Tom Friedman on the End of America

April 22, 2012   ·   0 Comments

Source: NYTX

Francis Fukuyama

By Marie Burns:

Tom Friedman, New York Times columnist, author of books and pundit wherever they’ll have him, has given up on the U.S.A. Maybe he is dismayed by the bashing he took for his last column, which Jason Linkins of the Huffington Post ridiculed as self-parody, Steve Benen of the “Rachel Maddow Show” called “confused,” and Robert Parry, in Consortium News, labeled “his latest catastrophic idea.” Maybe Friedman is blue because instead of winning yet another Pulitzer – the prizes were announced last week – Friedman won Eschaton’s “One True Wanker of the Decade.”

In any event, in his column today, titled “Down with Everything,” Tom Friedman declares that “we will never be a great a country again, no matter who is elected.” Oh my. To reach this conclusion, Friedman first checked in with one of the stable of experts he calls when he needs someone to agree with him. Today Friedman’s expert is disenchanted neocon Francis Fukuyama, whose 15 minutes of fame came two decades ago when he predicted the end of history. (History did not, as it turned out, end.) Friedman says even before he called Fukuyama, he “could detect” what Fukuyama would say, thus making Fukuyama a particularly desirable expert witness. Fukuyama told Friedman, “… we forget that government was … created to act and make decisions.” That is hard to remember.

One could write an entire column on what Friedman doesn’t know about how the federal government works. Oh, wait. Friedman just did. Actually, Friedman does correctly name some of the factors that contribute to the current dysfunction of Congress, but he has no idea what causes this dysfunction, perhaps because he doesn’t want to admit that it is largely a one-party problem. Friedman is a drafter and original signatory of the “Both Sides Do It” Oath. His oath forces him to invent a remarkably twisted version of recent history.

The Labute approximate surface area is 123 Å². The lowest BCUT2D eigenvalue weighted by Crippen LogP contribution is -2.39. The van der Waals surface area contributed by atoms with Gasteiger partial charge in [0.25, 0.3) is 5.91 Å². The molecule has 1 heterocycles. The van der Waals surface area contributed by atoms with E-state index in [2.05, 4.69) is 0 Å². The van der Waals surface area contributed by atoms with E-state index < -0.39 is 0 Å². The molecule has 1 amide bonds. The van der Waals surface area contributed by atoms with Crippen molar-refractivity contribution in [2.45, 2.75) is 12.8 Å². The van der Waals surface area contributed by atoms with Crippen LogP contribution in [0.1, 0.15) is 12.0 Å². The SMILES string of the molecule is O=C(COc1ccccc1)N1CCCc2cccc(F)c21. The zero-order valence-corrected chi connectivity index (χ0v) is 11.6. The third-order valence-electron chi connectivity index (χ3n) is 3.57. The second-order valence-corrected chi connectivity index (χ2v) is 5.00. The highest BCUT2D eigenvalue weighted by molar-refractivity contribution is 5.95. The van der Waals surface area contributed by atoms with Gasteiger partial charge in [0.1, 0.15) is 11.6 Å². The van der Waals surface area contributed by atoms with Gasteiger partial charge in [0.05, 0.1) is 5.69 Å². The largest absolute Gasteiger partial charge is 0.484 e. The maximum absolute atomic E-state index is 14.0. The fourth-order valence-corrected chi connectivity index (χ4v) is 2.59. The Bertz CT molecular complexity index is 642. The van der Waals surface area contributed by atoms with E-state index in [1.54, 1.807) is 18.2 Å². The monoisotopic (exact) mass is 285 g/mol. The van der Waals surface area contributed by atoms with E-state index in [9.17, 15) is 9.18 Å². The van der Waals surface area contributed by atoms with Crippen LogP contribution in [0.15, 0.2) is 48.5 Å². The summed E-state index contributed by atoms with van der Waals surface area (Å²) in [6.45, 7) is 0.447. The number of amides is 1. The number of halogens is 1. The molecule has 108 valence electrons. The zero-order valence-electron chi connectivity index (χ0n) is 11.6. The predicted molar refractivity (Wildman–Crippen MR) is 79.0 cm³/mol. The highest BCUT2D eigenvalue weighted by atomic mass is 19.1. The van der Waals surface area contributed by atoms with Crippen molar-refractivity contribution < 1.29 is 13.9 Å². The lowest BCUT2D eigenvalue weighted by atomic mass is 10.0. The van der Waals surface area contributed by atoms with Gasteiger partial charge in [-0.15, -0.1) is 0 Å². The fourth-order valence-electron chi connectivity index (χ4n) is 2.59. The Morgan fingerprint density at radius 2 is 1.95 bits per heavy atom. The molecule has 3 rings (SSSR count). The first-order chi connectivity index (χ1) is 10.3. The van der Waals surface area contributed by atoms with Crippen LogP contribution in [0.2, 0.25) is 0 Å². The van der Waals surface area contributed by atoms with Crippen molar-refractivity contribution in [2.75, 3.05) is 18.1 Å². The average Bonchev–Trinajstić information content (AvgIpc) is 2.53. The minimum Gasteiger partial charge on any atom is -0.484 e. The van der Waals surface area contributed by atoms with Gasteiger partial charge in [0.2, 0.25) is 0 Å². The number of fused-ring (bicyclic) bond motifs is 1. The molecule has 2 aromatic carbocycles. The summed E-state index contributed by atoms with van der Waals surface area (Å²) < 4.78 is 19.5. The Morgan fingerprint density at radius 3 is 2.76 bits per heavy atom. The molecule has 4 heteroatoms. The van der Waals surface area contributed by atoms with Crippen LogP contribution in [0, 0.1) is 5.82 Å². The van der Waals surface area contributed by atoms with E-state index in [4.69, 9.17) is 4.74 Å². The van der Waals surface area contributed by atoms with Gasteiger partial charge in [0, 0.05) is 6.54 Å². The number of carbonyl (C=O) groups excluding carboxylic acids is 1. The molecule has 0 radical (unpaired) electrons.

Why was it that the federal government could once “act and make decisions? According to Friedman, “the cold war … was a hugely powerful force compelling compromise between the parties.” Ah, it was us against them. Nowadays I suppose there are no international problems forcing the parties to work together. If only Putin would rear his head, surely we would once again have that agreeable bipartisan Congress whistling while they worked, as in happy days of yore.

Next Friedman explains some of the institutional problems that have reared their ugly heads absent Putin’s. “For starters,” Friedman writes, “we’ve added more checks and balances to make decision-making even more difficult – such as senatorial holds now being used to block any appointments by the executive branch or the Senate filibuster rule, effectively requiring a 60-vote majority to pass any major piece of legislation, rather than 51 votes.” That is not true. The Senate hold is an informal procedure that senators have used since the 1970s and possibly, infrequently, before that. “The first filibuster in U.S. Senate history began on March 5, 1841.” The hold and the filibuster are not “checks and balances we’ve added.” But they are the primary procedural mechanisms used to halt Senate action.

Prior to the 1960s, Senators used the filibuster sparingly. “Mr. Smith Goes to Washington” did not represent a typical day in the Senate. As Steve Benen, then writing for the Washington Monthlynoted in late 2010, “there were more filibusters in the last two years than there were in the 1950s and 1960s combined,” and the Senate invoked cloture (ended a filibuster) more times in the previous two years than they had in sum total between 1919 and 1982. In other words, the recent explosion in use of the filibuster is stunning. Who is responsible for all this filibustering? As a chart prepared by one of Kevin Drum’s readers demonstrates, Senate Republicans account for “virtually the entire increase in the use of the filibuster over the past half century…. Republicans are the party of obstruction, and they have been for more than four decades now.”

There are no records for which party has put more holds on pending legislation or nominations because the holds are “secret.” The names of the Senators who call for the holds are known only to the majority and minority leaders. Based on the nature of the legislation that has been put on hold and the party of the nominating president, it would appear that Republicans also invoke secret holds more often than do Democrats.